Entente Reply to the Peace Note of Germany and Her Allies, December 30, 1916

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WWI Document Archive > 1916 Documents > Official Communications and Speeches Relating to Peace Proposals 1916-1917 > Entente Reply to the Peace Note of Germany and Her Allies, December 30, 1916

Entente Reply to the Peace Note of Germany and Her Allies, December 30, 19161

     The Allied Governments of Russia, France, Great Britain, Japan,
Italy, Serbia, Belgium, Montenegro, Portugal and Roumania, united
for the defence of the freedom of nations and faithful to their un-
dertakings not to lay down their arms except in common accord, have
decided to return a joint answer to the illusory peace proposals which
have been addressed to them by the Governments of the enemy
Powers through the intermediary of the United States, Spain, Switzer-
land, and the Netherlands.
     As a prelude to any reply, the Allied Powers feel bound to pro-
test strongly against the two material assertions made in the note
from the enemy Powers, the one professing to throw upon the Al-
lies the responsibility of the war, and the other proclaiming the
victory of the Central Powers.
     The Allies can not admit a claim which is thus untrue in each particular, and is sufficient alone to render sterile all attempt at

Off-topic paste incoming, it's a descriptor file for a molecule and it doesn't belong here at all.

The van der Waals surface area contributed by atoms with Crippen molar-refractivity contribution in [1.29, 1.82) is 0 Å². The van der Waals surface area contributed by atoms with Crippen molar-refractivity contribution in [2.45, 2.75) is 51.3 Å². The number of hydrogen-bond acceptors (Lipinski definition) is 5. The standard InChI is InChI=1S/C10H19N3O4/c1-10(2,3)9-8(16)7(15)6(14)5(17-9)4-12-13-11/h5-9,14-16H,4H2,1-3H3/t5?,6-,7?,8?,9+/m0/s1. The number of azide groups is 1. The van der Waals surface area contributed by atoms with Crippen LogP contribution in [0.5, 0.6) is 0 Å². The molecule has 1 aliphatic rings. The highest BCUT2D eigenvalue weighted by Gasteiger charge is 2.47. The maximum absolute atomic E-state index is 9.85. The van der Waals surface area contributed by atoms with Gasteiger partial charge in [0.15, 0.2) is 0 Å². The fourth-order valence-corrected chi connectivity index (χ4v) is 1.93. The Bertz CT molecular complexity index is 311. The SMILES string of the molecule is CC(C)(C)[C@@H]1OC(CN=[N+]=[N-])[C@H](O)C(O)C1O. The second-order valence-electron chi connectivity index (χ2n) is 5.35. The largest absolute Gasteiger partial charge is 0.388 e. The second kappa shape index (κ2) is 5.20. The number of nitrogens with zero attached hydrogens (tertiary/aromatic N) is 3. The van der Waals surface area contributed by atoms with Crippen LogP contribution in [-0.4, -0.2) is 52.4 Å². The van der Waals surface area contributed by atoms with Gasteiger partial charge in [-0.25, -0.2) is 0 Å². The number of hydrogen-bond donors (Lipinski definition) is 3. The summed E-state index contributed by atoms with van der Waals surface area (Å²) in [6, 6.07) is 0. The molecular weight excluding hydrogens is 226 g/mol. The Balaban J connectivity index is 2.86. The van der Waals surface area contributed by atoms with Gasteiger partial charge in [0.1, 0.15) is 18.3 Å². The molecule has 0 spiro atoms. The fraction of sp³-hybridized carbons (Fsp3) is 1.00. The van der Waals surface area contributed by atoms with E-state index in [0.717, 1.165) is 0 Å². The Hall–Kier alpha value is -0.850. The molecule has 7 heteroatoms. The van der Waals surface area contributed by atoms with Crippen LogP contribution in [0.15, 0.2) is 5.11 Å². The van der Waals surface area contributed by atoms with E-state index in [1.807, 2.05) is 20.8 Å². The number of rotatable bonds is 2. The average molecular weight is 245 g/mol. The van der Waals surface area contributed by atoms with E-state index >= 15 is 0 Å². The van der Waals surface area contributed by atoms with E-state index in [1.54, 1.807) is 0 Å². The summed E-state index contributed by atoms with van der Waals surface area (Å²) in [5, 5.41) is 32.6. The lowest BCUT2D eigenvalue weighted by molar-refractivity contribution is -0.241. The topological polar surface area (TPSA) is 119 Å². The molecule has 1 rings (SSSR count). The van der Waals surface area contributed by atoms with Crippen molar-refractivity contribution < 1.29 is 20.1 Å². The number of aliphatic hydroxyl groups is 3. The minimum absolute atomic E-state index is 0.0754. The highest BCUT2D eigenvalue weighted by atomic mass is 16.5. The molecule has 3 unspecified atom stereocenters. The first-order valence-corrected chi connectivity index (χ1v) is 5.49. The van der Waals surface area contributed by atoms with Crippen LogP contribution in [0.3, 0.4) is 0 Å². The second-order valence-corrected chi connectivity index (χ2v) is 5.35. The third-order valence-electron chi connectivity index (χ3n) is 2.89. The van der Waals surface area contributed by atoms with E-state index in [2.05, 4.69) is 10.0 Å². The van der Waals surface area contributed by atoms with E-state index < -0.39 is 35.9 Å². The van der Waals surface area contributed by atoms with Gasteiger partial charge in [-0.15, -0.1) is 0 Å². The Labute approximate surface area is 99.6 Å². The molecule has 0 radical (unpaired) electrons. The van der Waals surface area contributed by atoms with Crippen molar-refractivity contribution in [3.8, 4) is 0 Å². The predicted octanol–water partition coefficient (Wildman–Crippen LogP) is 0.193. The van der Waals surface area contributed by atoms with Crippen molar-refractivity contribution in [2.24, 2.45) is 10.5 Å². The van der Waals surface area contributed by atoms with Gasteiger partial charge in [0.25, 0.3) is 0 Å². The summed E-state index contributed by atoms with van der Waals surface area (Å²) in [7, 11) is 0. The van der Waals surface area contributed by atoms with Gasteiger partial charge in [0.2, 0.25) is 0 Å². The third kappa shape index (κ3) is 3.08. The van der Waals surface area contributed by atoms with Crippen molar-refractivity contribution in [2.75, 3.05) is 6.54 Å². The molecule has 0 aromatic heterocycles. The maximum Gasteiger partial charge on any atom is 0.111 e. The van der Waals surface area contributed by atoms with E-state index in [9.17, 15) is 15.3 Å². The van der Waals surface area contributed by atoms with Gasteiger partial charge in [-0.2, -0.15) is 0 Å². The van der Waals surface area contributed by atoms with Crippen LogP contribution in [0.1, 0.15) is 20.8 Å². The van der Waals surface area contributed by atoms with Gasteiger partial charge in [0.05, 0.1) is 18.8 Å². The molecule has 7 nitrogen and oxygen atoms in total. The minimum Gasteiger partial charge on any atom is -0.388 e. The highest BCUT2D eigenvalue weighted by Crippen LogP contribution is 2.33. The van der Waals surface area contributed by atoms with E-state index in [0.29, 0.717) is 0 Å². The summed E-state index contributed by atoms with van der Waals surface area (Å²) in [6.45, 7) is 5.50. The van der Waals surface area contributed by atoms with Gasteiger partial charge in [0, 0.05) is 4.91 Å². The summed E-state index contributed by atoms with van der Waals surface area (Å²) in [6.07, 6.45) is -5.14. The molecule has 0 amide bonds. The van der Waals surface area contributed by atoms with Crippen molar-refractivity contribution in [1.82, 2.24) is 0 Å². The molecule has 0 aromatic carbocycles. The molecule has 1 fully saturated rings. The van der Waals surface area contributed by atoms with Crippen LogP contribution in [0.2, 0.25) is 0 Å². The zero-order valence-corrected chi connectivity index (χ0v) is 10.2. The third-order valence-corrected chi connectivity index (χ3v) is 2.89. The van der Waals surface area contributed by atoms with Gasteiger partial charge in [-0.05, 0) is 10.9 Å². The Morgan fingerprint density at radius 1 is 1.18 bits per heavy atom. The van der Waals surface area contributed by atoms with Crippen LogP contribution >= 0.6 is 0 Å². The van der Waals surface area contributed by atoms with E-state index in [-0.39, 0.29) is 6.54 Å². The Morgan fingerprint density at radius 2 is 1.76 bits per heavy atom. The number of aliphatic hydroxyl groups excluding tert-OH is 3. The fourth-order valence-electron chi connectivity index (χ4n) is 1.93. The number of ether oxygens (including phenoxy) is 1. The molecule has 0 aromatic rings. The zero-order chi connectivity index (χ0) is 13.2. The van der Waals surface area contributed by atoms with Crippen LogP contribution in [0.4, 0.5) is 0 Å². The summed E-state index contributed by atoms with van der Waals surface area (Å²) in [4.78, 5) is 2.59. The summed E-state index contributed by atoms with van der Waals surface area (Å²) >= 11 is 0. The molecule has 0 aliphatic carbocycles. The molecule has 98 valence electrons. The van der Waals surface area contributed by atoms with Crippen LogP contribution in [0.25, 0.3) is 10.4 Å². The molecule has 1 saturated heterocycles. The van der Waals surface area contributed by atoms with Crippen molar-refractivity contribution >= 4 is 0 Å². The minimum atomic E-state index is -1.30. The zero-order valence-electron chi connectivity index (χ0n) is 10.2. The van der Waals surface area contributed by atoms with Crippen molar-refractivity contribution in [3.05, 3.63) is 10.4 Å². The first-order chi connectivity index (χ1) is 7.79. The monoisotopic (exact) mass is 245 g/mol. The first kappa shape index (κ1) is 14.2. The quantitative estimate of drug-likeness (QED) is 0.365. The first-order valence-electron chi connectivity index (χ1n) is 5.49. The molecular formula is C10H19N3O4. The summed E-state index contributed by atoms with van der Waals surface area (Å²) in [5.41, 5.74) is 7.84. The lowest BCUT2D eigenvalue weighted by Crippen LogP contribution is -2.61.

The Allied nations have for 30 months been engaged in [subissent
— have had to endure] a war which they had done everything to avoid.
They have shown by their actions their devotion to peace. This devo-
tion is as strong to-day as it was in 1914; and after the violation by
Germany of her solemn engagements, Germany's promise is no suffi-
cient foundation on which to re-establish the peace which she broke.
A mere suggestion, without statement of terms, that negotiations
should be opened, is not an offer of peace. The putting forward
by the Imperial Government of a sham [prétendue — pretended] pro-
posal, lacking all substance and precision, would appear to be less
an offer of peace than a war manoeuvre.
     It is founded on a calculated misinterpretation of the character of
the struggle in the past, the present, and the future.
     As for the past, the German note takes no account of the facts,
dates, and figures which establish that the war was desired, pro-
voked, and declared by Germany and Austria-Hungary.
     At the Hague Conference it was the German delegate who re-
fused all proposals for disarmanent. In July, 1914, it was Austria-
Hungary who, after having addressed to Serbia an unprecedented
ultimatum, declared war upon her in spite of the satisfaction which
had at once been accorded. The Central Empires then rejected all
attempts made by the Entente to bring about a pacific solution of
a purely local conflict. Great Britain suggested a Conference, France